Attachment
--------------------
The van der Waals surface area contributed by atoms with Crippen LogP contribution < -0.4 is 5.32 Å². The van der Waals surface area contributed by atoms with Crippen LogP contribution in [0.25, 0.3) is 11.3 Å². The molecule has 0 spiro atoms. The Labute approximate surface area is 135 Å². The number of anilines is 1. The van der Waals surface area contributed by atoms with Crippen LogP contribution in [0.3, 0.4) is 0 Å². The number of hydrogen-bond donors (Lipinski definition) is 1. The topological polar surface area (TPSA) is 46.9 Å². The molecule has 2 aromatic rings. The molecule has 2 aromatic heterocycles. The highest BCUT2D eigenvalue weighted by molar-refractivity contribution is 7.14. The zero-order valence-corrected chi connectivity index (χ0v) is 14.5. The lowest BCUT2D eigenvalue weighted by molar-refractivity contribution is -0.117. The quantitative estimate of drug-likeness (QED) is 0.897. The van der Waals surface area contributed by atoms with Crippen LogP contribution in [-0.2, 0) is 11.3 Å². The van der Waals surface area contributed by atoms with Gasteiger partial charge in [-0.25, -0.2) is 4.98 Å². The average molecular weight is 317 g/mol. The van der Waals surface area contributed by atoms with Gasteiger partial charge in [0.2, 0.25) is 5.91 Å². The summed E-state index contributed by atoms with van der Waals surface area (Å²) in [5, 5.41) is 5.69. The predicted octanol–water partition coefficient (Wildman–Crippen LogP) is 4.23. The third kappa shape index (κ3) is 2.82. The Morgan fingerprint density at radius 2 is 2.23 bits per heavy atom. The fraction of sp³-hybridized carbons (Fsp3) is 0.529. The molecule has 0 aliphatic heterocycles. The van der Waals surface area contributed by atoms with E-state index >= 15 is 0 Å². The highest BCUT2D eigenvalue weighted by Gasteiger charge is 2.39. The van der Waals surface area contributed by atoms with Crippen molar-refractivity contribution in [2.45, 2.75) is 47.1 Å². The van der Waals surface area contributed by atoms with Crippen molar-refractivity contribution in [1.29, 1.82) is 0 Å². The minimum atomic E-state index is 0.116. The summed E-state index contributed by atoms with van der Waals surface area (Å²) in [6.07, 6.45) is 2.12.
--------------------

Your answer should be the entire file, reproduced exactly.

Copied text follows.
The van der Waals surface area contributed by atoms with Crippen LogP contribution < -0.4 is 5.32 Å². The van der Waals surface area contributed by atoms with Crippen LogP contribution in [0.25, 0.3) is 11.3 Å². The molecule has 0 spiro atoms. The Labute approximate surface area is 135 Å². The number of anilines is 1. The van der Waals surface area contributed by atoms with Crippen LogP contribution in [0.3, 0.4) is 0 Å². The number of hydrogen-bond donors (Lipinski definition) is 1. The topological polar surface area (TPSA) is 46.9 Å². The molecule has 2 aromatic rings. The molecule has 2 aromatic heterocycles. The highest BCUT2D eigenvalue weighted by molar-refractivity contribution is 7.14. The zero-order valence-corrected chi connectivity index (χ0v) is 14.5. The lowest BCUT2D eigenvalue weighted by molar-refractivity contribution is -0.117. The quantitative estimate of drug-likeness (QED) is 0.897. The van der Waals surface area contributed by atoms with Crippen LogP contribution in [-0.2, 0) is 11.3 Å². The van der Waals surface area contributed by atoms with Gasteiger partial charge in [-0.25, -0.2) is 4.98 Å². The average molecular weight is 317 g/mol. The van der Waals surface area contributed by atoms with Gasteiger partial charge in [0.2, 0.25) is 5.91 Å². The summed E-state index contributed by atoms with van der Waals surface area (Å²) in [5, 5.41) is 5.69. The predicted octanol–water partition coefficient (Wildman–Crippen LogP) is 4.23. The third kappa shape index (κ3) is 2.82. The Morgan fingerprint density at radius 2 is 2.23 bits per heavy atom. The fraction of sp³-hybridized carbons (Fsp3) is 0.529. The molecule has 0 aliphatic heterocycles. The van der Waals surface area contributed by atoms with E-state index >= 15 is 0 Å². The highest BCUT2D eigenvalue weighted by Gasteiger charge is 2.39. The van der Waals surface area contributed by atoms with Crippen molar-refractivity contribution in [2.45, 2.75) is 47.1 Å². The van der Waals surface area contributed by atoms with Crippen molar-refractivity contribution in [1.29, 1.82) is 0 Å². The minimum atomic E-state index is 0.116. The summed E-state index contributed by atoms with van der Waals surface area (Å²) in [6.07, 6.45) is 2.12.